Professor John Bull gives his perspective on the changing structural engineering industry and how the ICE Manual of Structural Design: Buildings can assist with design challenges.
- Updated: 19 December 2019
- Author:John Bull
Structural design may often be thought of as following codes, standards, using computer software and at one time meaning the design and constructing the building at their lowest costs. Today, this perception is not acceptable as we, as structural designers, are looking for best practice and knowledge that covers all aspects of the building design which includes such areas as the structural design process, fundamental principles, concept design and detailed design. So much information is available on the internet, social media, structural reports etc to inform our clients, that we face competing demands of the requirements regarding sustainability, the widening age range and requirements of our growing population, globalisation of information and the availability of facilities that the population wish to use. We are also facing new challenges, such as sustainability, fire engineering, legislation and the use of materials such as glass, risk and computer assisted design, to achieve high standards of structural design build quality.
Clients require high class structures and often demand unconventional designs. The best and most appropriate designs need to be offered to the client. As structural designers, we need a definitive reference to help us, as practical civil and structural engineers, and be guided to design buildings more closely to the population’s requirements. This often means a change in our mindset. What we may have designed a decade ago may not now be appropriate. For example, we need not only detailed design procedures and codified rules, but a broader understanding of structural form and the use of conceptual design.
We as designers need to assist the client to provide defined and comprehensive requirements and needs for the building. Clarity is needed in the required design life and what future changes may be required, as is space requirements and usage. Here we must assist the client understand the decisions they may make. Getting the decision right at the beginning reduces costly changes and confusion. The building must be designed and executed so that it will, during its intended life, sustain all actions and influences likely to occur during execution and use with appropriate reliability, in an economic way and remain fit for the purpose.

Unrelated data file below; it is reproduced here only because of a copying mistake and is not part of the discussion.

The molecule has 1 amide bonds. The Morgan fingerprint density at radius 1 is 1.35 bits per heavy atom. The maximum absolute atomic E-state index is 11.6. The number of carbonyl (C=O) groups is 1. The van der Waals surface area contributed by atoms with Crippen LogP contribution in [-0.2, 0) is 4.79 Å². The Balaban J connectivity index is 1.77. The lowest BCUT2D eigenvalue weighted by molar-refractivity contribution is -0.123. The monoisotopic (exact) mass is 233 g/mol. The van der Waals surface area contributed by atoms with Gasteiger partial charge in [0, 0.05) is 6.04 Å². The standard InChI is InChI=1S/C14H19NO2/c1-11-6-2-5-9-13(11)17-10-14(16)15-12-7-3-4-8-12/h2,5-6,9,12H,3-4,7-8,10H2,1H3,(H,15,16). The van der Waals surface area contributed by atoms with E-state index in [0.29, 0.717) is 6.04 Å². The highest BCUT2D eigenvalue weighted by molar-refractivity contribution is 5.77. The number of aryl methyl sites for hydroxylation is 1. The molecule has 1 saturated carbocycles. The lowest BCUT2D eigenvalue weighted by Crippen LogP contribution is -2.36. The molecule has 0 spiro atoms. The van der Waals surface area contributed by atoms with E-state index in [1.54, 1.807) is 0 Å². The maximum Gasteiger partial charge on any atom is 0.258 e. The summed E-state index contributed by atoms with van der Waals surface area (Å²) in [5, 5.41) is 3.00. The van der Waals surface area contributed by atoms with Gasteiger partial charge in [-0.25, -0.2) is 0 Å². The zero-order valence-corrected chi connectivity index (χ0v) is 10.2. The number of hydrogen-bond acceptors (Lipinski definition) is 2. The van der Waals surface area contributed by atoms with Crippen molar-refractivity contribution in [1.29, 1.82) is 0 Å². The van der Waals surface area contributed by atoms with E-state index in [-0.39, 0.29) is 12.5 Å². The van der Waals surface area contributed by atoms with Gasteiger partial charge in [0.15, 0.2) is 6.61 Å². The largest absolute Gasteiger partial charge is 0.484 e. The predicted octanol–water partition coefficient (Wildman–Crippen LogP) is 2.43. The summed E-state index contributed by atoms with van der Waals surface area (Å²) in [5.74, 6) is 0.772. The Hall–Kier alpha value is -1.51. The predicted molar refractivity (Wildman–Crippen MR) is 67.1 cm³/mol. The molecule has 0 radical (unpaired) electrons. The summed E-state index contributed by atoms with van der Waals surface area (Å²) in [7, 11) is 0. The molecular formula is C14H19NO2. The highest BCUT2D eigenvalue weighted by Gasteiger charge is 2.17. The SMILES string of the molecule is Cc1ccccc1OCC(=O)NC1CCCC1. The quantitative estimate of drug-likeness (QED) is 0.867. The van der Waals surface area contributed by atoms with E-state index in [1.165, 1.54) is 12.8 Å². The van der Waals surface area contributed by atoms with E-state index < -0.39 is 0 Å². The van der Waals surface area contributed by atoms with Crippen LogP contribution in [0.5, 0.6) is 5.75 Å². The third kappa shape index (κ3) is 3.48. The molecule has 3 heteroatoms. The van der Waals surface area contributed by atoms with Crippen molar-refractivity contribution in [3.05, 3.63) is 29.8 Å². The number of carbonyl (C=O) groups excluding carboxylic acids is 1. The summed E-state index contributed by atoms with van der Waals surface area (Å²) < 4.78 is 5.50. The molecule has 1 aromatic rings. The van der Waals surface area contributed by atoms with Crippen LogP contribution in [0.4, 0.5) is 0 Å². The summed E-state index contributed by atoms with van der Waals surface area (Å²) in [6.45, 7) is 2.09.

ICE Manual of Structural Design: Buildings
is divided into three sections: fundamentals of structural design, concept design and then detailed design.
Fundamentals of structural design
The fundamentals of structural design section starts by examining the origins of engineering as a professional activity and then considers the development of the role and tasks of the structural design engineer in contemporary society, the mindset required by structural engineers and their future place in society. It then explores the relationships that contribute to successful design outcomes and the development of a new type of structural design engineer and gives suggestions for the engineer’s approach to the future. Risk management considers how to maximise success and minimise loss. We are concerned with durability, safety, serviceability and for the client, this means a reliable, cost-effective service in support of the building’s function, involving performance requirements and hazards so that the client appreciates how risks affect the structure’s use. For example, considering the low carbon design of buildings and how sustainability can be measured and then addressing the basic principles of sustainability for buildings throughout the design and construction processes.